Old South Military Antiques

Kraft, Goldsmith and Kraft Cavalry Officer’s Sword
Item #: OS-7480









In 1861, Henry Kraft, a jeweler, his brother Peter, a gunsmith, and one of their employees, Major Maurice Goldsmith, formed Kraft, Goldsmith & Kraft military outfitters. The Columbia, South Carolina firm was a militaria retailer and manufacturer. All current published works list Lipman Goldsmith as a partner, but recent research has shown that he was merely a clerk for the company at the beginning of the War, and that he was working in Baltimore, Maryland by 1863.

The company is known for producing some of the finest swords in the Confederacy, and no other company can boast so many of their swords in the hands of prominent Confederates. Our particular subject at this time is the company’s massive Cavalry Officer’s Sword. The sword is thirty-eight and a quarter inches long and an inch and a half broad at the ricasso. The hilt is nearly large enough to grasp with two hands. . It is perfect except for a missing throat washer and for the Confederate owner’s alteration; he cut the finger loop off even with the ferule. Perfect grip, perfect guard, beautiful blade, pristine scabbard.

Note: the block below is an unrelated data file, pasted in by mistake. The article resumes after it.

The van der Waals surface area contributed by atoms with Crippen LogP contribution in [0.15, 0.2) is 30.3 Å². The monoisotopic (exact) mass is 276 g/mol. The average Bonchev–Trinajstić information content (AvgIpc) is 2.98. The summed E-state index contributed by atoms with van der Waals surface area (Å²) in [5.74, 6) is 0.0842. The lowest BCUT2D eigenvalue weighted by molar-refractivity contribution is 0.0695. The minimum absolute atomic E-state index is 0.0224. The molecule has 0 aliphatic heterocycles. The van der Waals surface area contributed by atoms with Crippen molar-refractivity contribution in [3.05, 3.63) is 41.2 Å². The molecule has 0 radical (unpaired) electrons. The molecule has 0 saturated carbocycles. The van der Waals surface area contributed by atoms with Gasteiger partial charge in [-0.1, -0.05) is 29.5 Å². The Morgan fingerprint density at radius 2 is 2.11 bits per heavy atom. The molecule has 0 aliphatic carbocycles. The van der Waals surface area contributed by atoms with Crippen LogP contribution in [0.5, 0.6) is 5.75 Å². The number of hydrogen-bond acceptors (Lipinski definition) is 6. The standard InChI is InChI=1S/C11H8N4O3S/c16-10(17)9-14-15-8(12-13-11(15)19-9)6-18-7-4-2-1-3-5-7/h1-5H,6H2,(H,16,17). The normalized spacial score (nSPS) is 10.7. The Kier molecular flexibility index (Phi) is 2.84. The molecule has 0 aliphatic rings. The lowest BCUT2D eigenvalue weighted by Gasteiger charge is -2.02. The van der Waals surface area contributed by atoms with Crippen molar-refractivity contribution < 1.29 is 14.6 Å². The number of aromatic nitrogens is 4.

Less than ten of these swords are known to exist, and it is believed that all were purchased by Wade Hampton, for presentation to his officers. Three of them are believed to have been samples, as they were three slightly different variations, two of which remained in the Hampton family until 1864, Hampton carrying the third. Not coincidently I think the most common pattern, with leather grip wrap and an iron scabbard, was the one Hampton chose for his own use. Hampton at one time had the aforementioned model, an identical sword, but with a shagreen grip wrap and a leather wrapped model in a leather covered wooden scabbard. All have the Spanish language motto with translates "Draw me not without reason, nor sheath me without honor”.


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